In 1932, the city of Natchez, Mississippi, reckoned with an
unexpected influx of journalists and tourists as the lurid story of
a local murder was splashed across headlines nationwide. Two
eccentrics, Richard Dana and Octavia Dockery—known in the
press as the "Wild Man" and the "Goat Woman"—enlisted an
African American man named George Pearls to rob their reclusive
neighbor, Jennie Merrill, at her estate. During the attempted
robbery, Merrill was shot and killed. The crime drew national
coverage when it came to light that Dana and Dockery, the alleged
murderers, shared their huge, decaying antebellum mansion with
their goats and other livestock, which prompted journalists to call
the estate "Goat Castle." Pearls was killed by an Arkansas
policeman in an unrelated incident before he could face trial.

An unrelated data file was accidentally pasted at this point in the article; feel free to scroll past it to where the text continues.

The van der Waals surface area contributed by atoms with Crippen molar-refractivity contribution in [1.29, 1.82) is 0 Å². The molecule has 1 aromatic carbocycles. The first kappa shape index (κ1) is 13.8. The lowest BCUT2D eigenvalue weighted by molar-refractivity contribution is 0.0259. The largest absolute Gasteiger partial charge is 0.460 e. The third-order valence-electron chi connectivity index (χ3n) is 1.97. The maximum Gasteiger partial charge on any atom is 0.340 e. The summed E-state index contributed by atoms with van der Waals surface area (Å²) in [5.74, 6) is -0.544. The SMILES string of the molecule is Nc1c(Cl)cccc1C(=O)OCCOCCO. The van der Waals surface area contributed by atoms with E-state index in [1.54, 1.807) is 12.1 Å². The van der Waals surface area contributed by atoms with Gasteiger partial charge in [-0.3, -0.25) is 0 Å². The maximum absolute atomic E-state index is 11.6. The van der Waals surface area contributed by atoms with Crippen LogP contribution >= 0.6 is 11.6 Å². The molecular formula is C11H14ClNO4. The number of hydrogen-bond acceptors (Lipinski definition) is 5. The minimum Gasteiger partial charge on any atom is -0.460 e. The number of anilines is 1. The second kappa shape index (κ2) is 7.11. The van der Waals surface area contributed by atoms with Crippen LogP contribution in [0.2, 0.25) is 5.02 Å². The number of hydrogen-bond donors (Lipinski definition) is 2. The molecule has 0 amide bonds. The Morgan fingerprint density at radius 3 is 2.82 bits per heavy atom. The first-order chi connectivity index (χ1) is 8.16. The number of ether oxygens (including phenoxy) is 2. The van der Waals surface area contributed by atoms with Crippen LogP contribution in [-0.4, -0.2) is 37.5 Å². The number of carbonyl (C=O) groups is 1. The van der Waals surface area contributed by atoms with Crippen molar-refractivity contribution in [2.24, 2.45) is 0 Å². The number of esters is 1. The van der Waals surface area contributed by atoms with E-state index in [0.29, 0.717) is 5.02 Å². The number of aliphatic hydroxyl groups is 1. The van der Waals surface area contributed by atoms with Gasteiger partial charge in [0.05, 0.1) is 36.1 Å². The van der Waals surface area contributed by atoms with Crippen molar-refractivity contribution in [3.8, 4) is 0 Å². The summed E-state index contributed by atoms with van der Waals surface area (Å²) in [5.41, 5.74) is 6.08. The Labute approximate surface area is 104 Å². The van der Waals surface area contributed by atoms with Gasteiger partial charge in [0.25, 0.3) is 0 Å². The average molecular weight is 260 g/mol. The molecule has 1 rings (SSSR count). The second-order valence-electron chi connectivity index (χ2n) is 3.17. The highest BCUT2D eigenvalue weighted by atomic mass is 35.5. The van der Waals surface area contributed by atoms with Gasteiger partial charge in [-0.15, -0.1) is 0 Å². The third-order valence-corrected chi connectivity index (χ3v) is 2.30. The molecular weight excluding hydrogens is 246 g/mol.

However, as was all too typical in the Jim Crow South, the white
community demanded "justice," and an innocent black woman named
Emily Burns was ultimately sent to prison for the murder of
Merrill. Dana and Dockery not only avoided punishment but also
lived to profit from the notoriety of the murder by opening their
derelict home to tourists.
Strange, fascinating, and sobering, Goat Castle tells the story of
this local feud, killing, investigation, and trial, showing how a
true crime tale of fallen southern grandeur and murder obscured an
all too familiar story of racial injustice.